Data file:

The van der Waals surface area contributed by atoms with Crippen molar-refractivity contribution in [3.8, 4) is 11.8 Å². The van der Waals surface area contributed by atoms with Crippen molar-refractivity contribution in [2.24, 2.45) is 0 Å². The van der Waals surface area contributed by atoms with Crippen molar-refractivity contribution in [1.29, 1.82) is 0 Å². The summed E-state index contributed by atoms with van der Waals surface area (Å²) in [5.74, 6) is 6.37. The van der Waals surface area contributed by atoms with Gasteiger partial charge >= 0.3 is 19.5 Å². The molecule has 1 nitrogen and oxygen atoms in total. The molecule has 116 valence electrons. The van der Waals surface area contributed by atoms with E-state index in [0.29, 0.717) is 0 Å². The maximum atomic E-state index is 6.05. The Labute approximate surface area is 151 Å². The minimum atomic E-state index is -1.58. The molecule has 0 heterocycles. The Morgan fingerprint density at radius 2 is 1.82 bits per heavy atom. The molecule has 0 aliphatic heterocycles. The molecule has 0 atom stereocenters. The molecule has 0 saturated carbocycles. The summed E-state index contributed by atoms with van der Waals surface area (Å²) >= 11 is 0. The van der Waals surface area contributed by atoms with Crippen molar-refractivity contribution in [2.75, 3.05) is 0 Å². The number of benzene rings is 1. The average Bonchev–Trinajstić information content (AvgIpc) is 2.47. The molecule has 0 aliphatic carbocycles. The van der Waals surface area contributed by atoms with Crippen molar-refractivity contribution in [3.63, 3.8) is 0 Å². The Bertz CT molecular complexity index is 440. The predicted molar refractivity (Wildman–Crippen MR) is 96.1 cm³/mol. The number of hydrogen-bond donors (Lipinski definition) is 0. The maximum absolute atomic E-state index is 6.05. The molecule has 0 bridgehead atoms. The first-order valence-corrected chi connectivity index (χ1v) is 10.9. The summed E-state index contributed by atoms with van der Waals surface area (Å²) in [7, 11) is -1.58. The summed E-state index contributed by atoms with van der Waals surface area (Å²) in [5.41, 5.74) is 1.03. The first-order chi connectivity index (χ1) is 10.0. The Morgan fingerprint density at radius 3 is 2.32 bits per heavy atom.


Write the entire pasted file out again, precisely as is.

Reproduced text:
The van der Waals surface area contributed by atoms with Crippen molar-refractivity contribution in [3.8, 4) is 11.8 Å². The van der Waals surface area contributed by atoms with Crippen molar-refractivity contribution in [2.24, 2.45) is 0 Å². The van der Waals surface area contributed by atoms with Crippen molar-refractivity contribution in [1.29, 1.82) is 0 Å². The summed E-state index contributed by atoms with van der Waals surface area (Å²) in [5.74, 6) is 6.37. The van der Waals surface area contributed by atoms with Gasteiger partial charge >= 0.3 is 19.5 Å². The molecule has 1 nitrogen and oxygen atoms in total. The molecule has 116 valence electrons. The van der Waals surface area contributed by atoms with E-state index in [0.29, 0.717) is 0 Å². The maximum atomic E-state index is 6.05. The Labute approximate surface area is 151 Å². The minimum atomic E-state index is -1.58. The molecule has 0 heterocycles. The Morgan fingerprint density at radius 2 is 1.82 bits per heavy atom. The molecule has 0 aliphatic heterocycles. The molecule has 0 atom stereocenters. The molecule has 0 saturated carbocycles. The summed E-state index contributed by atoms with van der Waals surface area (Å²) >= 11 is 0. The van der Waals surface area contributed by atoms with Crippen molar-refractivity contribution in [2.75, 3.05) is 0 Å². The number of benzene rings is 1. The average Bonchev–Trinajstić information content (AvgIpc) is 2.47. The molecule has 0 aliphatic carbocycles. The van der Waals surface area contributed by atoms with Crippen molar-refractivity contribution in [3.63, 3.8) is 0 Å². The Bertz CT molecular complexity index is 440. The predicted molar refractivity (Wildman–Crippen MR) is 96.1 cm³/mol. The number of hydrogen-bond donors (Lipinski definition) is 0. The maximum absolute atomic E-state index is 6.05. The molecule has 0 bridgehead atoms. The first-order valence-corrected chi connectivity index (χ1v) is 10.9. The summed E-state index contributed by atoms with van der Waals surface area (Å²) in [7, 11) is -1.58. The summed E-state index contributed by atoms with van der Waals surface area (Å²) in [5.41, 5.74) is 1.03. The first-order chi connectivity index (χ1) is 10.0. The Morgan fingerprint density at radius 3 is 2.32 bits per heavy atom.